... FBAR arrays have also been used as electronic noses to achieve discrimination of VOCs. [22][23][24] A single FBAR can also function as a virtual sensor array with temperature modulation to detect and discriminate VOCs. 25 The surfaces of FBARs are typically functionalized with polymers, 18 supramolecular monolayers, 25 or self-assembled monolayers 23,24 to realize selectivity and improved adsorption. Surface functionalization of the sensors plays a key role in recognition, sensitivity, selectivity, stability, and reversibility. ...
Article
Full-text available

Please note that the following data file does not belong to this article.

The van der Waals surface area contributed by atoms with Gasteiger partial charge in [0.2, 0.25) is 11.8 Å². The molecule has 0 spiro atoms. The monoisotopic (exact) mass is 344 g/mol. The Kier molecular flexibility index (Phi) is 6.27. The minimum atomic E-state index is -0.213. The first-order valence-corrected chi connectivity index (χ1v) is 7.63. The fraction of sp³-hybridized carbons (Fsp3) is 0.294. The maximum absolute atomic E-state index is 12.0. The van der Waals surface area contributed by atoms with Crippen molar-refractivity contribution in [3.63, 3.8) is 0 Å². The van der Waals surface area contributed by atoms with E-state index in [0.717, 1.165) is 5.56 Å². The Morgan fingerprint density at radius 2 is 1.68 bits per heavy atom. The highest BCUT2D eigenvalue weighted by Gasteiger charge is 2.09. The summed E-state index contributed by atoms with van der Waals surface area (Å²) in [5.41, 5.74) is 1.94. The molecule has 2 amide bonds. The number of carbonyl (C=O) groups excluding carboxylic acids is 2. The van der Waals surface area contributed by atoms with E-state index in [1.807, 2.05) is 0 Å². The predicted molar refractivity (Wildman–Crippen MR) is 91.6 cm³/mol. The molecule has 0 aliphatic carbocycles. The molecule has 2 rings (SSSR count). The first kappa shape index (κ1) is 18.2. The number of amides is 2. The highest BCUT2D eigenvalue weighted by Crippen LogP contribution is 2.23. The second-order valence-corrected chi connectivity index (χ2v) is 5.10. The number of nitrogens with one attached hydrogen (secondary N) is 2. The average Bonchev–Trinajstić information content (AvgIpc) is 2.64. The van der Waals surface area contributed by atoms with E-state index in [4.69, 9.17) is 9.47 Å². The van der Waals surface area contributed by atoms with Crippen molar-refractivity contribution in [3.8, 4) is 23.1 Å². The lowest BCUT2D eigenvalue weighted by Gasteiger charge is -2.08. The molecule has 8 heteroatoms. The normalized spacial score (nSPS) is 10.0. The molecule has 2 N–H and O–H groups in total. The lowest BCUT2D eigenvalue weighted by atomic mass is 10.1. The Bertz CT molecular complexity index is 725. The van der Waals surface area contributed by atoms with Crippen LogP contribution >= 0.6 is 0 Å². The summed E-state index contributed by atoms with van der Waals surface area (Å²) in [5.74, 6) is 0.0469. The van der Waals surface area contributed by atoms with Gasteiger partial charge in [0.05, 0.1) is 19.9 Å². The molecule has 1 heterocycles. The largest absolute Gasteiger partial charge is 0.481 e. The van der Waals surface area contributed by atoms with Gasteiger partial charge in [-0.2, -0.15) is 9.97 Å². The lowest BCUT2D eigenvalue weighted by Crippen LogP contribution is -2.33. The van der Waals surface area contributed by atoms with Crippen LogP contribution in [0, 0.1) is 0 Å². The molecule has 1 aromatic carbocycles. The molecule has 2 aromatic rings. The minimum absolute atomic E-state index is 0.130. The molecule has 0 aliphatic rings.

Film bulk acoustic wave resonators have demonstrated great potential in the detection of volatile organic compounds owing to their high sensitivity, miniature size, low power consumption, capacity for integration, and other beneficial characteristics. However, it is necessary to functionalize the surfaces of these resonators to enhance the adsorption and discrimination of volatile organic compounds. Here, we report a convenient and reliable method for functionalizing the surfaces of film bulk acoustic wave resonators with hydrophobins via self-assembly to enable highly sensitive and polarity sensitive detection of volatile organic compounds. Experiments conducted using various concentrations of five volatile organic compounds possessing different polarities demonstrated that the hydrophobin coating enhanced the responsivity of the proposed sensor. The obtained results were in good agreement with the Brunauer–Emmett–Teller model of multilayer physisorption, which suggests that the hydrophobin coating enhanced the sensitivity by improving the monolayer adsorption capacity. Our work demonstrates that the combination of multifunctional biosurfactants and microelectromechanical devices can permit high-performance gas sensing.